In the last decades of the eighteenth-century, the nascent sect known as the River Brethren published a confession of faith. Among other claims in the confession, these Christians concluded that “God rules all nature, and has men who rule nature, and this is for the benefit of the children of God . . . therefore [we] pray for them, that they may perform their duty loyally, so that the children of God under them may lead a quiet and blessed life. But we shall not use them for power . . .”
In other words, the earliest River Brethren refused to vote.
Apparently, this wasn’t a sentiment shared by all Lancaster County Anabaptists in the early days of the new Republic. As the election of 1800 drew near, propagandists for the conservative Federalist cause (and incumbent candidate John Adams) feared the liberal politics of the Democratic-Republican candidate Thomas Jefferson, and turned to Lancaster County’s “plain sects” for help in rebuffing this would-be leader.
This is according to a broadside — a flier-like document printed for immediate use in the late eighteenth century and never expected to be preserved — recently uncovered in a box of donations to the Lancaster Mennonite Historical Society.
Here’s more information on the find, courtesy of LancasterOnline:
The second broadside is dated Oct. 7, 1800, and is signed by “a friend to the people,” though it lists noted local politicians Robert Coleman and William Montgomery as its source.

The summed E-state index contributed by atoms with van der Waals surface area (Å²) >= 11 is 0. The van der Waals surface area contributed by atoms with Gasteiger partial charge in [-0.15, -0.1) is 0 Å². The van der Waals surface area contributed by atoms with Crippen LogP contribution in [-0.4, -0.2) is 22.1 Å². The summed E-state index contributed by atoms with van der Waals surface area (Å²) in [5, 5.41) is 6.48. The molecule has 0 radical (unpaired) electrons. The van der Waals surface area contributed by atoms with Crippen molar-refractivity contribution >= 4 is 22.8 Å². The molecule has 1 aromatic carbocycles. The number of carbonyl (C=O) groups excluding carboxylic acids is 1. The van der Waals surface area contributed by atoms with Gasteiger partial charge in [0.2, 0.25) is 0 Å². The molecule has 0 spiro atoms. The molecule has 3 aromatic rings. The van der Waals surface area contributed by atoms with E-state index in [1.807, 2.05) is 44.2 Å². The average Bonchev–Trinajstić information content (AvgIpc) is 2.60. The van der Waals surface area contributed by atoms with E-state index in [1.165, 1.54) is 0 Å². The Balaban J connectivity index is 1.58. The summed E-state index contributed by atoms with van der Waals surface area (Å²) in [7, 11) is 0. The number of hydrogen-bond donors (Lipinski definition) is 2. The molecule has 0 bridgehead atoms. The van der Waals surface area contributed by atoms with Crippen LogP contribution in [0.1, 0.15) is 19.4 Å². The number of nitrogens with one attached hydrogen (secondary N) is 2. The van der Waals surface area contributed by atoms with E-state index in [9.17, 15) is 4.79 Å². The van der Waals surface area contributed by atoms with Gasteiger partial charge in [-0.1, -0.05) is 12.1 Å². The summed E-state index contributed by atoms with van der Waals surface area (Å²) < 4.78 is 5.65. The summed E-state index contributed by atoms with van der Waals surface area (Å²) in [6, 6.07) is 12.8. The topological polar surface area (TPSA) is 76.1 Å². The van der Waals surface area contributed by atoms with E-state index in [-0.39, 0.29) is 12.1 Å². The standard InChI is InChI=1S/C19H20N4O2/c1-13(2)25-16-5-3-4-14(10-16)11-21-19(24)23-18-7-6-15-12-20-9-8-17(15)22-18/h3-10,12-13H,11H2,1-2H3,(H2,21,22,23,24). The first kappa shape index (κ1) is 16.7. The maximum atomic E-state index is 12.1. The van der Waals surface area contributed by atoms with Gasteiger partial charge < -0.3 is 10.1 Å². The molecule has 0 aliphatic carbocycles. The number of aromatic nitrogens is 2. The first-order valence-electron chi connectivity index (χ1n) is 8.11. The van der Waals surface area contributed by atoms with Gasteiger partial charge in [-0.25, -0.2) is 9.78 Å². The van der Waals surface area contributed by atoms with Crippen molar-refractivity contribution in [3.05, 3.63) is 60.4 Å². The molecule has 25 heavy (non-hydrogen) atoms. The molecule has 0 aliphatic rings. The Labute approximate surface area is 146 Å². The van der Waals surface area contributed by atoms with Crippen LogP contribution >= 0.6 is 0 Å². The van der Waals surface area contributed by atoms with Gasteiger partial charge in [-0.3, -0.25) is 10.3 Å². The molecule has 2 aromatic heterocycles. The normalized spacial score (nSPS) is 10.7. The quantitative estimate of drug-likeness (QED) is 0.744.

Although written in the flowery language of the day, its tone isn’t too far afield from modern political rhetoric as it charges readers to defeat a candidate “known to be inimical to the Government of the United States.”
The coming election, it states, will “determine whether we shall continue at the head of affairs the man who has guided us thro’ difficulties with safety and honor, — or have a Jefferson for our next President; a man who has declared that it is all the same to him, whether there are twenty Gods, one God or no God!! The very idea of such an expression is enough to chill the blood of any man who is not an infidel, or who possesses one remaining spark of christianity.”
It appeals directly to the county’s Plain sects, many of whom did not usually vote, and continues: “If we lose the present election, we shall probably be governed by a Jefferson and a party worse than himself. … Let us take warning, be roused, exert ourselves & we shall triumph over the dangerous enemy.”
The effort ultimately failed. Jefferson won the election with more than 61 percent of the popular vote.
Read the whole article here.
You can learn more about this document, read its full text, and (hopefully) glean a bit more about the political practices of eighteenth-century Lancaster County Anabaptists in the October issue of Lancaster Mennonite Historical Society‘s Pennsylvania Mennonite Heritage magazine.